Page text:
The real roots of the financial crisis

Political and financial crises revolve around each other in an endless vicious circle. And we won't break that circle until we change our expectations.

Earlier this week I wrote a column, which you can read here, in which I suggested that it won't be any of the political crises that are erupting around us that will be the defining events of our age, it will be the financial crisis. Why? Because the latter is causing the former.

The banking crisis turned sovereign debt crisis turned banking crisis (and so on) has given us two things almost guaranteed to cause political and social turmoil: quantitative easing (and hence the kind of inflation that exacerbates inequality - more on this in a later blog), and austerity.

However, you could of course say, as some readers have, that to argue it that way around is to miss the first step. Instead, says one reader, Robin Cooke-Hurle, it is the "political and cultural issues which run very deep". With the benefit of hindsight, only action taken a good decade ago could have headed all this off.

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If after the dotcom crash we had kept interest rates at historically normal levels; if we had all actually made even the vaguest of efforts to head towards balanced budgets; and if we had put in place better credit regulations, we would have missed out on a decade of binging, but we'd be in a much better place now.

This is of course entirely true the real roots of the financial crisis (and hence today's rolling political crises) lie in the inadequacy of our political process.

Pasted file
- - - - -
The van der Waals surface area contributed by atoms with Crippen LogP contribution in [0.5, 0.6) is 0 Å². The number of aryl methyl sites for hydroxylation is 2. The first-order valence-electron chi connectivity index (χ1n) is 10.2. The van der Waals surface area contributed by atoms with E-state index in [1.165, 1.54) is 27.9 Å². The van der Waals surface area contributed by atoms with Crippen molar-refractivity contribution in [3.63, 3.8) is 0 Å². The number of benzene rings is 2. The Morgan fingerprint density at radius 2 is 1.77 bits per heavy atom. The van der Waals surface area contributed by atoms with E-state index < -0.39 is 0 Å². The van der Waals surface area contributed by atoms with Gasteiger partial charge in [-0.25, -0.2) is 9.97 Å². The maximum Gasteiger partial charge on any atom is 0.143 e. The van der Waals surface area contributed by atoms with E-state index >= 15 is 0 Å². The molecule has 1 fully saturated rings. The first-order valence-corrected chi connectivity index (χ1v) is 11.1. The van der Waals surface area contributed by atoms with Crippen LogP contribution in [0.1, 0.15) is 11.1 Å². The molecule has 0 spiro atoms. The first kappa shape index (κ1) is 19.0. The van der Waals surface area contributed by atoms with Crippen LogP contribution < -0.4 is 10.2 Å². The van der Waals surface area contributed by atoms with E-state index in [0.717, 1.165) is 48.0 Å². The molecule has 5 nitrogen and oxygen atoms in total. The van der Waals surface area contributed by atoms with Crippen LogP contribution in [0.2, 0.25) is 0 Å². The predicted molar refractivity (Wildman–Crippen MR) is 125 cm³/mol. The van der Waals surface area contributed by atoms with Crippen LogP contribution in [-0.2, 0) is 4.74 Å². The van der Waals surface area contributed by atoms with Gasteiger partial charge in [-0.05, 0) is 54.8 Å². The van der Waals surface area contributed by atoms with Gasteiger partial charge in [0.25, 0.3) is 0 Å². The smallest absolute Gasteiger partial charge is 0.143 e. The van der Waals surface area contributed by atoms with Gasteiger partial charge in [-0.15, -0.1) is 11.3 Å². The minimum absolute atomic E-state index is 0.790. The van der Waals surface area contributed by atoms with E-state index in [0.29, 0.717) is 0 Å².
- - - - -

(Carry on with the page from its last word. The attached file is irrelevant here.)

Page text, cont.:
I've written about this in other blogs, but, as my reader says, "perhaps the true genesis of what is happening lies in the unwillingness of electors to see any trade-off between spending their own money and having public services" something that makesraising the revenue to run a modern welfare state increasingly impossible.

If corporation taxes are raised, corporations re-locate, but if you raise personal taxes or cut spending, you get voted out. It was perhaps attempts to 'square that circle' with an explosion of private and public debt (to say nothing of illusory wealth) that led to the financial crisis.

If you want to hear more on all this, you might head for the ERC in London tonight. The failure of politicians and the reasons why they just can't fix the mess we are in (short answer: because they caused it) is the special subject of Guy Fraser Sampson, and he'll be speaking there tonight. Click here for details.

Merryn Somerset Webb

Merryn Somerset Webb started her career in Tokyo at public broadcaster NHK before becoming a Japanese equity broker at what was then Warburgs. She went on to work at SBC and UBS without moving from her desk in Kamiyacho (it was the age of mergers).

After five years in Japan she returned to work in the UK at Paribas. This soon became BNP Paribas. Again, no desk move was required. On leaving the City, Merryn helped The Week magazine with its City pages before becoming the launch editor of MoneyWeek in 2000 and taking on columns first in the Sunday Times and then in 2009 in the Financial Times

Twenty years on, MoneyWeek is the best-selling financial magazine in the UK. Merryn was its Editor in Chief until 2022. She is now a senior columnist at Bloomberg and host of the Merryn Talks Money podcast -  but still writes for Moneyweek monthly. 

Merryn is also is a non executive director of two investment trusts – BlackRock Throgmorton, and the Murray Income Investment Trust.